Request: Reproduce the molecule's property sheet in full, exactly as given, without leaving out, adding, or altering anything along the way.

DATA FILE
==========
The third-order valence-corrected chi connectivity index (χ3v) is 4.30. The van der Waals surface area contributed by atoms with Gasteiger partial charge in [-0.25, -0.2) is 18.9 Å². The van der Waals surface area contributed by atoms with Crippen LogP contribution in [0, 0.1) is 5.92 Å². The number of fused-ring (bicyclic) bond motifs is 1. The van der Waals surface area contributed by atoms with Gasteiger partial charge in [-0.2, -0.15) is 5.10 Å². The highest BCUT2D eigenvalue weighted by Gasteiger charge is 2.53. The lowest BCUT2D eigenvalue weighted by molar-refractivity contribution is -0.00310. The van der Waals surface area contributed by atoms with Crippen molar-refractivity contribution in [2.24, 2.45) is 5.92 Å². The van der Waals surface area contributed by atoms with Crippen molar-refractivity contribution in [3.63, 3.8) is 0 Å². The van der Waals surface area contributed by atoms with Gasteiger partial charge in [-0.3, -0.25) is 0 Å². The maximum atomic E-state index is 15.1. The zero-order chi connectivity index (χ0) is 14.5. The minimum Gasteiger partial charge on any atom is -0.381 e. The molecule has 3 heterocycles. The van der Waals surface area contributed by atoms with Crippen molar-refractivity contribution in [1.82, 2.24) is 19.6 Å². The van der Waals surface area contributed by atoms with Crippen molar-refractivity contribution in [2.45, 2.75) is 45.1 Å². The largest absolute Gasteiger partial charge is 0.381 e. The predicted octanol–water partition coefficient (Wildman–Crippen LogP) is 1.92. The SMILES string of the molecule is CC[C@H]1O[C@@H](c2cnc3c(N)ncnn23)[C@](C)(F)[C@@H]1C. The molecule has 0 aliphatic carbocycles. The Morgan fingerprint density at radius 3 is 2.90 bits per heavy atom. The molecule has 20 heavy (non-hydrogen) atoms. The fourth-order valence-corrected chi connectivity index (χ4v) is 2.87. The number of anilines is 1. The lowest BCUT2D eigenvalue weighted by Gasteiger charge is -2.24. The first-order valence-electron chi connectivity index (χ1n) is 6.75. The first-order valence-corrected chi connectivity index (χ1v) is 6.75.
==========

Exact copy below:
The third-order valence-corrected chi connectivity index (χ3v) is 4.30. The van der Waals surface area contributed by atoms with Gasteiger partial charge in [-0.25, -0.2) is 18.9 Å². The van der Waals surface area contributed by atoms with Crippen LogP contribution in [0, 0.1) is 5.92 Å². The number of fused-ring (bicyclic) bond motifs is 1. The van der Waals surface area contributed by atoms with Gasteiger partial charge in [-0.2, -0.15) is 5.10 Å². The highest BCUT2D eigenvalue weighted by Gasteiger charge is 2.53. The lowest BCUT2D eigenvalue weighted by molar-refractivity contribution is -0.00310. The van der Waals surface area contributed by atoms with Crippen molar-refractivity contribution in [2.24, 2.45) is 5.92 Å². The van der Waals surface area contributed by atoms with Crippen molar-refractivity contribution in [3.63, 3.8) is 0 Å². The van der Waals surface area contributed by atoms with Gasteiger partial charge in [-0.3, -0.25) is 0 Å². The maximum atomic E-state index is 15.1. The zero-order chi connectivity index (χ0) is 14.5. The minimum Gasteiger partial charge on any atom is -0.381 e. The molecule has 3 heterocycles. The van der Waals surface area contributed by atoms with Crippen molar-refractivity contribution in [1.82, 2.24) is 19.6 Å². The van der Waals surface area contributed by atoms with Crippen molar-refractivity contribution in [2.45, 2.75) is 45.1 Å². The largest absolute Gasteiger partial charge is 0.381 e. The predicted octanol–water partition coefficient (Wildman–Crippen LogP) is 1.92. The SMILES string of the molecule is CC[C@H]1O[C@@H](c2cnc3c(N)ncnn23)[C@](C)(F)[C@@H]1C. The molecule has 0 aliphatic carbocycles. The Morgan fingerprint density at radius 3 is 2.90 bits per heavy atom. The molecule has 20 heavy (non-hydrogen) atoms. The fourth-order valence-corrected chi connectivity index (χ4v) is 2.87. The number of anilines is 1. The lowest BCUT2D eigenvalue weighted by Gasteiger charge is -2.24. The first-order valence-electron chi connectivity index (χ1n) is 6.75. The first-order valence-corrected chi connectivity index (χ1v) is 6.75.